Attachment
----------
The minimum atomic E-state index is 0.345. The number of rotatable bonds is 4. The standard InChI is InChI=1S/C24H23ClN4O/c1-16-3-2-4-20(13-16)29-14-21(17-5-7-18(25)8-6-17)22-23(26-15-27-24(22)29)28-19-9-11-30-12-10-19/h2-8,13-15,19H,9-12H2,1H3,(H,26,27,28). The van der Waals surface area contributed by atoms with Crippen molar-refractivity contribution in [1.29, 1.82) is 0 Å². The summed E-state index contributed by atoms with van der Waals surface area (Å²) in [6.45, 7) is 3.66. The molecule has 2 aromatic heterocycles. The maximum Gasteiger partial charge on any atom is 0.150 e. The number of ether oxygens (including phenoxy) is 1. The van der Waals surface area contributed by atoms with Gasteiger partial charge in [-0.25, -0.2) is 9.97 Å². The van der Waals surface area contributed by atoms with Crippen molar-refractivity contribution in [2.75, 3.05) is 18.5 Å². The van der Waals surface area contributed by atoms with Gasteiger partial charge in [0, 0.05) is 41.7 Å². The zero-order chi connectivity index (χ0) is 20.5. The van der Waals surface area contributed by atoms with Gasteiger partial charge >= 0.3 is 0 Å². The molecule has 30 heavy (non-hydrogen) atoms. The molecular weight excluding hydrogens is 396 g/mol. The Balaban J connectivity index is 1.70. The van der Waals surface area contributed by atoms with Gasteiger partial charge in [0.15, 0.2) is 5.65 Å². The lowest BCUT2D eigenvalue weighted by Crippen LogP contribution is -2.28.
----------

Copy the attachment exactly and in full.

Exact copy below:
The minimum atomic E-state index is 0.345. The number of rotatable bonds is 4. The standard InChI is InChI=1S/C24H23ClN4O/c1-16-3-2-4-20(13-16)29-14-21(17-5-7-18(25)8-6-17)22-23(26-15-27-24(22)29)28-19-9-11-30-12-10-19/h2-8,13-15,19H,9-12H2,1H3,(H,26,27,28). The van der Waals surface area contributed by atoms with Crippen molar-refractivity contribution in [1.29, 1.82) is 0 Å². The summed E-state index contributed by atoms with van der Waals surface area (Å²) in [6.45, 7) is 3.66. The molecule has 2 aromatic heterocycles. The maximum Gasteiger partial charge on any atom is 0.150 e. The number of ether oxygens (including phenoxy) is 1. The van der Waals surface area contributed by atoms with Gasteiger partial charge in [-0.25, -0.2) is 9.97 Å². The van der Waals surface area contributed by atoms with Crippen molar-refractivity contribution in [2.75, 3.05) is 18.5 Å². The van der Waals surface area contributed by atoms with Gasteiger partial charge in [0, 0.05) is 41.7 Å². The zero-order chi connectivity index (χ0) is 20.5. The van der Waals surface area contributed by atoms with Gasteiger partial charge >= 0.3 is 0 Å². The molecule has 30 heavy (non-hydrogen) atoms. The molecular weight excluding hydrogens is 396 g/mol. The Balaban J connectivity index is 1.70. The van der Waals surface area contributed by atoms with Gasteiger partial charge in [0.15, 0.2) is 5.65 Å². The lowest BCUT2D eigenvalue weighted by Crippen LogP contribution is -2.28.